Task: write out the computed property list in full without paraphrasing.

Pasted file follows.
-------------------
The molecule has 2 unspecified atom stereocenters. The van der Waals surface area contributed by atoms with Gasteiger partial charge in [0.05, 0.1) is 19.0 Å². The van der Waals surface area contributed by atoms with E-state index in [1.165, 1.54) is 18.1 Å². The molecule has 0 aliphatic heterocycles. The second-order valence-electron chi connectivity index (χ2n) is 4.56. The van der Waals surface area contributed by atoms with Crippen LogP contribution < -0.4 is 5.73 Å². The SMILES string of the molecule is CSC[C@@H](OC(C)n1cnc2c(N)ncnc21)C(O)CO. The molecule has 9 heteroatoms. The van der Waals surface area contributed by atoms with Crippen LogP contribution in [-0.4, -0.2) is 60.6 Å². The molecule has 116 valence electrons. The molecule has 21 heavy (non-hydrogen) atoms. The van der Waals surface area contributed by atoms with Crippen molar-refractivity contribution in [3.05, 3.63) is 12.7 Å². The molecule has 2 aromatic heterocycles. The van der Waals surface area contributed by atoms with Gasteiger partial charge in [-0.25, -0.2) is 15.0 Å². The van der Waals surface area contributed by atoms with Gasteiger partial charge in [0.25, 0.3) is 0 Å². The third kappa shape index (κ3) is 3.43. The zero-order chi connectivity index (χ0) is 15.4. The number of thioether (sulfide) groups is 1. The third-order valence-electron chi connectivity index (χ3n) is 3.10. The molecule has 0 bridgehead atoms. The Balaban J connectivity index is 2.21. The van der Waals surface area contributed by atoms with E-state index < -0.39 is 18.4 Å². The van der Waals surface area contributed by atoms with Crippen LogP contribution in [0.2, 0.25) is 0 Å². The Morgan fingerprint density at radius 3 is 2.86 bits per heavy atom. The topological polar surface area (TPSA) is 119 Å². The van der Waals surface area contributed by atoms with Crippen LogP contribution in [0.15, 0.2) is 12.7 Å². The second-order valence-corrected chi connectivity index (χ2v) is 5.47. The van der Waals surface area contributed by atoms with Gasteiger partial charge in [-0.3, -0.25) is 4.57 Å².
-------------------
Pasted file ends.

The molecule has 2 unspecified atom stereocenters. The van der Waals surface area contributed by atoms with Gasteiger partial charge in [0.05, 0.1) is 19.0 Å². The van der Waals surface area contributed by atoms with E-state index in [1.165, 1.54) is 18.1 Å². The molecule has 0 aliphatic heterocycles. The second-order valence-electron chi connectivity index (χ2n) is 4.56. The van der Waals surface area contributed by atoms with Crippen LogP contribution < -0.4 is 5.73 Å². The SMILES string of the molecule is CSC[C@@H](OC(C)n1cnc2c(N)ncnc21)C(O)CO. The molecule has 9 heteroatoms. The van der Waals surface area contributed by atoms with Crippen LogP contribution in [-0.4, -0.2) is 60.6 Å². The molecule has 116 valence electrons. The molecule has 21 heavy (non-hydrogen) atoms. The van der Waals surface area contributed by atoms with Crippen molar-refractivity contribution in [3.05, 3.63) is 12.7 Å². The molecule has 2 aromatic heterocycles. The van der Waals surface area contributed by atoms with Gasteiger partial charge in [-0.25, -0.2) is 15.0 Å². The van der Waals surface area contributed by atoms with Gasteiger partial charge in [0.25, 0.3) is 0 Å². The third kappa shape index (κ3) is 3.43. The zero-order chi connectivity index (χ0) is 15.4. The number of thioether (sulfide) groups is 1. The third-order valence-electron chi connectivity index (χ3n) is 3.10. The molecule has 0 bridgehead atoms. The Balaban J connectivity index is 2.21. The van der Waals surface area contributed by atoms with E-state index < -0.39 is 18.4 Å². The van der Waals surface area contributed by atoms with Crippen LogP contribution in [0.2, 0.25) is 0 Å². The Morgan fingerprint density at radius 3 is 2.86 bits per heavy atom. The topological polar surface area (TPSA) is 119 Å². The van der Waals surface area contributed by atoms with Crippen LogP contribution in [0.15, 0.2) is 12.7 Å². The second-order valence-corrected chi connectivity index (χ2v) is 5.47. The van der Waals surface area contributed by atoms with Gasteiger partial charge in [-0.3, -0.25) is 4.57 Å².